Mongu commission’s recommendations are not mine alone-Rodger Chongwe
Rodger Chongwe has fought back to put the record straight in the wake of a Wynter Kabimba dressing down on Monday. The Patriotic Front secretary general, in a television interview with veteran broadcaster Frank Mutubila, did not mince his words when he referred to the chairman of the Mongu riots commission of inquiry as an interested party in the matter.
Dr Chongwe’s commission proposed in its report that the 1964 Barotseland Agreement should be restored to which the PF chief charged that the commission went beyond its terms of reference. Dr Chongwe yesterday said Mr Kabimba should not accuse him of being an interested party in the matter because he was not the only lawyer representing the victims of the Mongu riots.
He said he was merely the lead counsel, voluntarily representing 26 people who were charged with treason after the riots.
Dr Chongwe said Mr Kabimba was in fact one of the lawyers who had equally volunteered to represent the accused.
He punched further: “Mr Kabimba is very much alive to the fact that there was no money attached and therefore, there would be no emotional attachment.”
He added, proudly: “As a Senior or Queen’s Counsel in that matter, I did not receive any money and in fact the matter was never argued in court as the case was withdrawn.”
He even added that his commission was within its terms of reference to recommend the restoration of the Barotseland Agreement.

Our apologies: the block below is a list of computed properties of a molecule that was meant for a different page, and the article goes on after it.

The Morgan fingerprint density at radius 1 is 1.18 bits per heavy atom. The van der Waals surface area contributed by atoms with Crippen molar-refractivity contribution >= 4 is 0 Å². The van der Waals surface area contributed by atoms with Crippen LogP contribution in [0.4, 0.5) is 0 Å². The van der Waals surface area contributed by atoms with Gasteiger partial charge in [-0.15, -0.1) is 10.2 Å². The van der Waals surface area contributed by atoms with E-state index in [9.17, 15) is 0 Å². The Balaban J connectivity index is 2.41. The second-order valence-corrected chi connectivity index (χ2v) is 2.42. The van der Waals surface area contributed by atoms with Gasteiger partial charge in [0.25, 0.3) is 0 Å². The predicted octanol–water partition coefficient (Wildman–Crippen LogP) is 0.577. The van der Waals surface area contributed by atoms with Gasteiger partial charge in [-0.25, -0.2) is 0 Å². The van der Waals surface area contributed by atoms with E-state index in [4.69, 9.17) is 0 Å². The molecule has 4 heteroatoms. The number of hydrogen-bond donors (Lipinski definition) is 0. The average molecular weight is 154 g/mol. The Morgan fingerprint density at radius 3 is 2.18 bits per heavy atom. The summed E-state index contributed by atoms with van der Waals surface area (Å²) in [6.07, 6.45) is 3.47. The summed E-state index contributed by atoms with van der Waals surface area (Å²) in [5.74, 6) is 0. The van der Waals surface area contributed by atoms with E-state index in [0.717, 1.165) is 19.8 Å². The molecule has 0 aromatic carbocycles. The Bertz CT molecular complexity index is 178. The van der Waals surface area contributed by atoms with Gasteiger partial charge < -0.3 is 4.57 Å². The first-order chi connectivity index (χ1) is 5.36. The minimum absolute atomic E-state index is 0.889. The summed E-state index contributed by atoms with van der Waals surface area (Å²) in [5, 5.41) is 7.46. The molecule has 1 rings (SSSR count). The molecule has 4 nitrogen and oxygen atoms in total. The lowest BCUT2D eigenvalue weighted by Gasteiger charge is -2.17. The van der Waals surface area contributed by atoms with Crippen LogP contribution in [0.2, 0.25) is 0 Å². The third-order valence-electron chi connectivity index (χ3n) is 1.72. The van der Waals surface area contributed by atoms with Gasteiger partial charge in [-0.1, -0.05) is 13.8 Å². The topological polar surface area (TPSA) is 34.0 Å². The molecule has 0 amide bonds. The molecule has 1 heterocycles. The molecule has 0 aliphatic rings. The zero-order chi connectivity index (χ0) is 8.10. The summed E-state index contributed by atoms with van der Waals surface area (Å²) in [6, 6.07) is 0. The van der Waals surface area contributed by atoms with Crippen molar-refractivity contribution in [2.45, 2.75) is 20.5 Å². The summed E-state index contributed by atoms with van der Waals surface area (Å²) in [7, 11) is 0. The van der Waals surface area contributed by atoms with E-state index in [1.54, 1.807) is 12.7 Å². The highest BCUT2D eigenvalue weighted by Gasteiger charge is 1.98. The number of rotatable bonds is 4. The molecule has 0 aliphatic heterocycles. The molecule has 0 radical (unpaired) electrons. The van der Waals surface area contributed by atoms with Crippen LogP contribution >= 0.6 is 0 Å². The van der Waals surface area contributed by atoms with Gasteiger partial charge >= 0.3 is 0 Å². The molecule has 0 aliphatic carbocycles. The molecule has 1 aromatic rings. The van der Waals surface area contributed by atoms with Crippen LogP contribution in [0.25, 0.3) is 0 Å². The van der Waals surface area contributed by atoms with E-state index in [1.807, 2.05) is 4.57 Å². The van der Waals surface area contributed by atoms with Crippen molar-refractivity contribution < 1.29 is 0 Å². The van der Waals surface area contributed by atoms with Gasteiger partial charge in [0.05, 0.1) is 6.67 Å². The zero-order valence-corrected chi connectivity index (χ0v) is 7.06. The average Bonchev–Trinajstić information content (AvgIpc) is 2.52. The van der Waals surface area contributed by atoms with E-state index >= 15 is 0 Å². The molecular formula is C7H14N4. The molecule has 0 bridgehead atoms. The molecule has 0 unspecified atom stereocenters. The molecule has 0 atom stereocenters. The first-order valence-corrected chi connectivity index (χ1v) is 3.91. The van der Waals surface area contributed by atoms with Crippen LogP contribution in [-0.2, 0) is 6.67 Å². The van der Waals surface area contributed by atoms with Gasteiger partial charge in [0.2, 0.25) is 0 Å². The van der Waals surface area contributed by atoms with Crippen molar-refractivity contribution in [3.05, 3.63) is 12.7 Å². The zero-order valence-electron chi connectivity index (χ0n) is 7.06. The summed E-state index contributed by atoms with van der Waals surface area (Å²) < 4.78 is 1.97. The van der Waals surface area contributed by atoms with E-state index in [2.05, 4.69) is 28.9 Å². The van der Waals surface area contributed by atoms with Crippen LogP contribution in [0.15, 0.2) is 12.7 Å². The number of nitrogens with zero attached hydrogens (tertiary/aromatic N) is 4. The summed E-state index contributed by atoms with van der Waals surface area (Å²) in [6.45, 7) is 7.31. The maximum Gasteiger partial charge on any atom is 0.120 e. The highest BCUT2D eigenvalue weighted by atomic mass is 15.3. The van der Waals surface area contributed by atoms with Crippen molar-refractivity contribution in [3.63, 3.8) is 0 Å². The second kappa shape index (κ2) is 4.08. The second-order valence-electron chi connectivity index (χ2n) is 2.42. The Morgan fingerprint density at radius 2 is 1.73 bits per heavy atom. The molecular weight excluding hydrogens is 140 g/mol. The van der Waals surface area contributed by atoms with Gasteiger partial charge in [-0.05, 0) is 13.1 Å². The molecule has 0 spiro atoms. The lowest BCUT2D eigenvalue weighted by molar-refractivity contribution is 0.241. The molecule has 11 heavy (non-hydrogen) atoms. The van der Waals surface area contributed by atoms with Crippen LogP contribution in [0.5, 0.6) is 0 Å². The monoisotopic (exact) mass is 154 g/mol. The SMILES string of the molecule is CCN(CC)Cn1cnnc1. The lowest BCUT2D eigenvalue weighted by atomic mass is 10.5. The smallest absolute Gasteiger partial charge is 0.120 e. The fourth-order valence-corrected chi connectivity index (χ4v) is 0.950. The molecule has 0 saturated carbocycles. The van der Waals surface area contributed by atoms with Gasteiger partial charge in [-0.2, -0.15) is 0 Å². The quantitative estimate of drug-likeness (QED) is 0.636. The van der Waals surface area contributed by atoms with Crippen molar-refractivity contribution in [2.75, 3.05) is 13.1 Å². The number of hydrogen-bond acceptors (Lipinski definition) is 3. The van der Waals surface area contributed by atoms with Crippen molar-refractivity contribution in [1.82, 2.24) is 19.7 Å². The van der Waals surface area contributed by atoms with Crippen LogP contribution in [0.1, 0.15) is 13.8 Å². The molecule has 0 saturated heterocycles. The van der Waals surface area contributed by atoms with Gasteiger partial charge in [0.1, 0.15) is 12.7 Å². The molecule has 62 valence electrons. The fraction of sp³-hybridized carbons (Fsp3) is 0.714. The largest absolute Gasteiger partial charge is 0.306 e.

“There is no evidence that we went beyond the terms of reference which the head of State gave us and besides, we have not yet been told by the appointing authority and Cabinet that we went beyond our mandate,” Dr Chongwe said.
Mr Kabimba, in an interview on Zambia National Broadcasting Corporation (ZNBC) had goaded Dr Chongwe, saying he was emotionally involved in the matter as he was one of the lawyers who represented some of the victims of the Mongu riots.
The commission presented its findings to President Sata last Thursday, and the President said he would be reluctant to restore the Barotseland Agreement.
And on Monday Mr Kabimba added a rejoinder: “The issue of the Barotseland Agreement is nowhere in the terms of reference as given to the commission by President Sata.”
To which Dr Chongwe retorted yesterday in an interview: “We have done the work and it’s up to the authority to accept or reject the recommendations,” and that, “there’s no question that one must bear the blame but it’s really best that we wait for Government to state its position.”
He said the role of the commission was only to make recommendations and the decision to accept or reject the report lies with the appointing authority, who in this case is the President. He said the recommendations are not binding and can easily be dismissed if Cabinet and the President felt so.
Dr Chongwe also said the recommendations are not his alone and that it is wrong to attribute the recommendations of the commission to his persona, as there were nine other commissioners.
“Yes, I was and I am still the chairperson of the commission but the decisions and recommendations were not for Rodger Chongwe. All the nine commissioners collectively made the decisions,” he said.
He was speaking from Luangwa.